- Later in October, General Louis Jules Trochu launched a series of armed attacks to break the German siege. However, his men suffered heavy losses and achieved nothing. The Germans proceeded to cut the telegraph line connecting Paris with the rest of the country. Due to this, Defense Minister Leon Gambetta departed the city by balloon in order to try and organise national resistance against the Germans. On 28 October, news arrived in Paris that the French troops in Metz had surrendered. On the same day, another attempt by the French army to lift the siege failed. This motivated the leaders of the main revolutionary groups in Paris, including Blanqui, Felix Pyat, and Louis Delescluze, to organise new demonstrations on 31 October.
- Protesters against General Trochu gathered in front of the Hotel de Ville, calling for his resignation and demanding the proclamation of a commune. Shots were fired from the Hotel de Ville, and the protestors crowded into the building, further demanding the creation of a new government. Yet again, they were pushed back by reinforcements coming to the aid of General Trochu. In the meantime, Adolphe Thiers, the leader of the National Assembly conservatives, had traveled to and tried to form an alliance with different European states to fight against the Germans.
- However, none of those states were willing to support France. With no other alternatives, he met with Bismarck on 1 November for negotiations. Bismarck demanded the cession of all of Alsace, parts of Lorraine, and enormous reparations. The Government of National Defense decided to continue the war, though. They raised a new army but only managed to win one battle. The Parisians were starving, and resources were cut short by the Germans. By early January 1871, tired of the prolonged siege, Bismarck decided to start bombarding Paris.
- On 26 January, the leaders of the Government of National Defense in Bordeaux had finally concluded that the war could not continue. They signed a ceasefire and armistice, with special conditions for Paris. The Prussian Army, under the terms of the armistice, held a brief victory parade in Paris on 17 February. Bismarck honored the armistice and provided trainloads of food to Paris and withdrew the Prussian forces to the east of the city. There was a full withdrawal once France agreed to pay five billion francs for war indemnity.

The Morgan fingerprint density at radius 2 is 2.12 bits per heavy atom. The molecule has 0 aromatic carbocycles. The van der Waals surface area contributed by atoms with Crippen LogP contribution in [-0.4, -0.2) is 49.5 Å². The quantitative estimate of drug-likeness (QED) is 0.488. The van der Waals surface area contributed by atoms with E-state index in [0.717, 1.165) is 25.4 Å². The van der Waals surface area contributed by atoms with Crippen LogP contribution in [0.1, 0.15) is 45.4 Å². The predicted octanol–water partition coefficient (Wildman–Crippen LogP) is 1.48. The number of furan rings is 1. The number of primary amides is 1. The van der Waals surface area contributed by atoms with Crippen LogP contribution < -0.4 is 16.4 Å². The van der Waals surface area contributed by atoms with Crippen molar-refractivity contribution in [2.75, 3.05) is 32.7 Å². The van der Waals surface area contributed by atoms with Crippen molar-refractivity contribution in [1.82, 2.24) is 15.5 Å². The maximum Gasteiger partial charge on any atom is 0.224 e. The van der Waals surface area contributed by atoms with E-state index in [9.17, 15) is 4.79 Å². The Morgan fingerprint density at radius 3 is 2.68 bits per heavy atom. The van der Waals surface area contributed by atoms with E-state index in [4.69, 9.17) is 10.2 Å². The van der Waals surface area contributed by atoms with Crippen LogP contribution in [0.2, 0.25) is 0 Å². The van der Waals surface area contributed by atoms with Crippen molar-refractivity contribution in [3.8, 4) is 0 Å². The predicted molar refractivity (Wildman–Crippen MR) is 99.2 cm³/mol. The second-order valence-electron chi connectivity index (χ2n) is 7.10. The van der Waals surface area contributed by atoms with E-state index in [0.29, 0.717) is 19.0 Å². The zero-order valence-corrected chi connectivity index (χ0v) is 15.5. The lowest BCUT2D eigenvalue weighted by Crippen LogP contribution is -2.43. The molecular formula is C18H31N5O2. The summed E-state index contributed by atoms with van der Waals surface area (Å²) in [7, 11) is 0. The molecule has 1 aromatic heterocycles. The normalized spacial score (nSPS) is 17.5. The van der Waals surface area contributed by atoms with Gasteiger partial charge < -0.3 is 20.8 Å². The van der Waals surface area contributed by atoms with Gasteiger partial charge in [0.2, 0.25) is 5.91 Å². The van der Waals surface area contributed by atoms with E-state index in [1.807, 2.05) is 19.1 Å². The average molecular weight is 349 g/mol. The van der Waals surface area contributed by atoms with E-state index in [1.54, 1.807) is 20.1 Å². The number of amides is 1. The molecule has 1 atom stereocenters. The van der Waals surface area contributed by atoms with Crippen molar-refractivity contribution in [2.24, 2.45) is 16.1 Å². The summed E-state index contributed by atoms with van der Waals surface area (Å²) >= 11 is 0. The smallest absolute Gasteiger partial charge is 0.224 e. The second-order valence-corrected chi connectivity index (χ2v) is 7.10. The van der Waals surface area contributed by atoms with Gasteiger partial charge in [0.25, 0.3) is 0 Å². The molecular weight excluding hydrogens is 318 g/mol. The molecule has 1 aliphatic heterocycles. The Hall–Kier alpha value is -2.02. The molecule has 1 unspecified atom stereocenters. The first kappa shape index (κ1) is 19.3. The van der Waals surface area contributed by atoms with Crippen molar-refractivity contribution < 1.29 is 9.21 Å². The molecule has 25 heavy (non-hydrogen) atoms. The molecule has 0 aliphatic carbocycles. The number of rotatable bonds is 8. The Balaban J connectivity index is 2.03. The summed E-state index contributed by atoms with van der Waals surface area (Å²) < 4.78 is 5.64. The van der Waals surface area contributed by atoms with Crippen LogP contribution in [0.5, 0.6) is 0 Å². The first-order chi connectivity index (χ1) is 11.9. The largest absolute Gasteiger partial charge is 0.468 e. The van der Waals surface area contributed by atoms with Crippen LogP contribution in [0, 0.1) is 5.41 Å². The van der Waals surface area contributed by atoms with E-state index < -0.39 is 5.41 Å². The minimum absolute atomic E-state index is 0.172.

The Paris Commune
- Prior to the armistice, under the pressure of siege and hunger, factions of the left-wing resistance to the government became desperate. This led to firefights with the government forces. As France negotiated a ceasefire with Germany, the National Guard seized 400 old bronze cannons. They took the cannons into the working-class neighbourhoods in Paris. They were ready to arm themselves against the French government.
- The government tried to negotiate to get some of them back, yet they were also unwilling to prolong a freeze on debt collection and shuttered radical newspapers. These government actions only managed to further aggravate the situation with the Parisian radicals. They were now even less willing to come to the negotiation table. The cannons were stored up on a hill named Montmartre to keep them away from the Prussians and the French government. Thiers ordered an army to seize the cannons. They were led by General Claude Lecomte. A woman by the name of Louise Michel, together with a crowd of other women, stopped the soldiers by shouting at them, “How dare you to disarm the working class?”
- Lecomte ordered his soldiers to shoot down the women, but the soldiers refused and instead arrested Lecomte. At this point, the ruling class panicked, and what was left of it in Paris ran away to Versailles. Paris was left literally without any government of the bourgeoisie. Only the federation was left, which was the armed soldiers and the armed working class.
- They began to run Paris for themselves. In a sense, this was the origin of the Commune and their greatest victory up to this point. On 28 March, the Paris Commune held its first meeting.